Connotation-an implied meaning, value, or feeling attributed to a word; a secondary meaning for a word other than the direct definition; For example, “pansy” is defined as a purple flower, but it has negative connotations often used when referring to a scrawny male.  See also denotation, idiom, and cliché.

 

Consonance-

 

Correctio-

 

Deduction-

 

Denominatio-

 

Denotation-the dictionary meaning of a word. see connotation.

 

Diachronicity-

 

Diction—Word choice

 

Digression-

 

Dystmesis-

 

Ellipse-

 

Ellipsis-

 

Enallage-

 

Enjambment-

 

Enthymeme-

 

Envoi-

 

Epanalepsis-

 

Epanorthosis-

 

Epistrophe-

 

Erotema-

 

Euphony-

 

Euphuism-

 

Figurative Language-language using a figure of speech;

 

Figure-

 

Figure of Speech-a word or expression not intended to be understood literally; a fancy way of writing helping readers visualize what is said; ex. “get your goat” means to get the best of someone; see also personification, idiom, and metaphor.

 

Fissures-

 

Grammar B-

 

Hendiadys-

 

Hendiatris-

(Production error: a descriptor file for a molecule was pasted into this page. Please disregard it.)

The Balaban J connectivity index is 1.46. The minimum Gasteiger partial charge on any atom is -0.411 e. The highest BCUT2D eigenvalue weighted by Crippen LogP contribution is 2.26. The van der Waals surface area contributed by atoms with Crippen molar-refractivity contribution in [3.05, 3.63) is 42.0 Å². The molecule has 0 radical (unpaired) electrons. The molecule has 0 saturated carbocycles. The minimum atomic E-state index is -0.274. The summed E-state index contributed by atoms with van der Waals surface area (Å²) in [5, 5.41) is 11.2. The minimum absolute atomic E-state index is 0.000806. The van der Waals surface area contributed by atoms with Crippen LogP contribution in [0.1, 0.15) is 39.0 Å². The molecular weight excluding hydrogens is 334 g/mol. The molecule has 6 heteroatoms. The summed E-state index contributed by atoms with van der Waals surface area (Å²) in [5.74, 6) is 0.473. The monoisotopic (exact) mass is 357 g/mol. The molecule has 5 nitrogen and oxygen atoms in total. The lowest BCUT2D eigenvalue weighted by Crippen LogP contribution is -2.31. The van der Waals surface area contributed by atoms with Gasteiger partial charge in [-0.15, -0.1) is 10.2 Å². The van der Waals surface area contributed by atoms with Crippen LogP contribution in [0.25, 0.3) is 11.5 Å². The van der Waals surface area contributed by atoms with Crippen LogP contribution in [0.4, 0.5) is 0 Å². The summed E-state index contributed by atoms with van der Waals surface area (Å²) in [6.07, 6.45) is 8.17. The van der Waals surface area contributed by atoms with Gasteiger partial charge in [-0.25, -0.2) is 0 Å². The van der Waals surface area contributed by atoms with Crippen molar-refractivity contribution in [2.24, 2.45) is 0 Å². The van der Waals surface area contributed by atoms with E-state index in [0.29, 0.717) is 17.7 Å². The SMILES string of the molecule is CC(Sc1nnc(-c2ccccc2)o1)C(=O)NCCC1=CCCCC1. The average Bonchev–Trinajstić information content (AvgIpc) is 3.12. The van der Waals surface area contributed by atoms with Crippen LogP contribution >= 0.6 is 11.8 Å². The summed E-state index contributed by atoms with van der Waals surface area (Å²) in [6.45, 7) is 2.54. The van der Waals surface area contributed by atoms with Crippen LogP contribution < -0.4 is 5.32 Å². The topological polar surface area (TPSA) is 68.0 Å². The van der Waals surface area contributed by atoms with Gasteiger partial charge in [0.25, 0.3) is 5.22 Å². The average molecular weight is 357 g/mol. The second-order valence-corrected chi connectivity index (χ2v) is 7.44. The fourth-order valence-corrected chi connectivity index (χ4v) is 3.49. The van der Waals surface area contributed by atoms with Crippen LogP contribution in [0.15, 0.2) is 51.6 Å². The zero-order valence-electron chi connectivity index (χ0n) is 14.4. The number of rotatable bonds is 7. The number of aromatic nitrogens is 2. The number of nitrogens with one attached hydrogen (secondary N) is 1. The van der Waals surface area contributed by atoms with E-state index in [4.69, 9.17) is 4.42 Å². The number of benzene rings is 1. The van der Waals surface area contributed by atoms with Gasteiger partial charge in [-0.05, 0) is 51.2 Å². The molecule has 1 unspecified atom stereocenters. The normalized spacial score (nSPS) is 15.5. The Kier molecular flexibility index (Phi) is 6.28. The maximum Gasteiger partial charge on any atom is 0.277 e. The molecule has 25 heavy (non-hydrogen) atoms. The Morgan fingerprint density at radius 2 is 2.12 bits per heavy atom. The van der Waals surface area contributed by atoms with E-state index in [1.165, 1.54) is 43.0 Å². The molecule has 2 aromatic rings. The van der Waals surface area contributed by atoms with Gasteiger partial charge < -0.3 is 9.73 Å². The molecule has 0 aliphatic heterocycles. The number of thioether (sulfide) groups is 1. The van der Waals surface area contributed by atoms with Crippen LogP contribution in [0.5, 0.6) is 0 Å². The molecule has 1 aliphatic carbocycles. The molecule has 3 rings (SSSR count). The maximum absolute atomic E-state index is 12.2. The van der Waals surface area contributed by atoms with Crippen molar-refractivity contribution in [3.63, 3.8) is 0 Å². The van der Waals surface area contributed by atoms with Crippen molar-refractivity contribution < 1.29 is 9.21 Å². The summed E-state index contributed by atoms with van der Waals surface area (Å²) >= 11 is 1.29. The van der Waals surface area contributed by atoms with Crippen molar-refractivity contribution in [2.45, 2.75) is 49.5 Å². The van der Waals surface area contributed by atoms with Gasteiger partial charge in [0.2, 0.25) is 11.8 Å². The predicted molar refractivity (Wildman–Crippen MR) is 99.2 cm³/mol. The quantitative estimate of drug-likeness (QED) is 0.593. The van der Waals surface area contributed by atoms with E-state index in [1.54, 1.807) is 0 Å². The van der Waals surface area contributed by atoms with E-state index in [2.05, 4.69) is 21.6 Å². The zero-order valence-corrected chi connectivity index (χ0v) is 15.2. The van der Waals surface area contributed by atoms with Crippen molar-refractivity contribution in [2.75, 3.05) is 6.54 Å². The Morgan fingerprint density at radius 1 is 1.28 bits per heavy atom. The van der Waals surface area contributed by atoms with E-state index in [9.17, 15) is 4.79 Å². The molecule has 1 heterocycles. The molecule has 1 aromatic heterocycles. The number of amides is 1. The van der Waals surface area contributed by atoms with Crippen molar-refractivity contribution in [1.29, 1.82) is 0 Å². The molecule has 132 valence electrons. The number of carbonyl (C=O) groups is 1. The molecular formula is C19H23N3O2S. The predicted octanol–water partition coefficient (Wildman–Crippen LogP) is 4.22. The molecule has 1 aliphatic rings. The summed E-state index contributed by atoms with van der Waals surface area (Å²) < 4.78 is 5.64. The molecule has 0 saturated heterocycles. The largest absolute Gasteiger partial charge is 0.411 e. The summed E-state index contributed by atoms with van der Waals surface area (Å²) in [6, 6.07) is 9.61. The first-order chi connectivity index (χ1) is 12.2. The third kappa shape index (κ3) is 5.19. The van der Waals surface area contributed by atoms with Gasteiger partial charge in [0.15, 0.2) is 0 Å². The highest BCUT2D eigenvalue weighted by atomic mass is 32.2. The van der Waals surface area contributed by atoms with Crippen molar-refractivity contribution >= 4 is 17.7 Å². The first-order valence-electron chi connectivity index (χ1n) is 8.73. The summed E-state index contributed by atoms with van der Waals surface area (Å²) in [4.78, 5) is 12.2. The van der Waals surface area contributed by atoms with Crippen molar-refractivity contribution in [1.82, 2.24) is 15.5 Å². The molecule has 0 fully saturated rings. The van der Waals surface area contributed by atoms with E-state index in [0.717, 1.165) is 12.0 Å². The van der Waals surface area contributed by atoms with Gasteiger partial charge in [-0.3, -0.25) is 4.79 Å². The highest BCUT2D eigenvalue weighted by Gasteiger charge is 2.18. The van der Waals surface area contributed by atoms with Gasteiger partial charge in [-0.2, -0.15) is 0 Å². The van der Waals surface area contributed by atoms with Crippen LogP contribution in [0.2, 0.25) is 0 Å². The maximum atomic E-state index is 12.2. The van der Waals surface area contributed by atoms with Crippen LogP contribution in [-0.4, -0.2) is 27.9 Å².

Hypallage-

 

Hyperbaton-

 

Hyperbole-a figure of speech that over-exaggerates in order to draw attention to itself; it uses a similar technique as a metaphor in that it compares two things, however, the first thing is being compared to an exaggerated second thing. Hyperbole is often used in stand-up comedy and jokes. Ex. “I could sleep for a year.” “I am so hungry I could eat a horse.” “Yo mamma is so ugly she scared away the rats.”

 

Hypophora-

 

Hypotaxis (parataxis)-

 

Hysteron proteron-

 

Idiom-an expression not meant to be understood literally; second-language speakers struggle with these because idioms are only used in their native language; ex. Over the hill, hold your horses, put a sock in it, hard headed.

 

Innuendo-

 

Intensification-

 

Invocation-

 

Isocolon-

 

Jongleur-

 

Juxtaposition-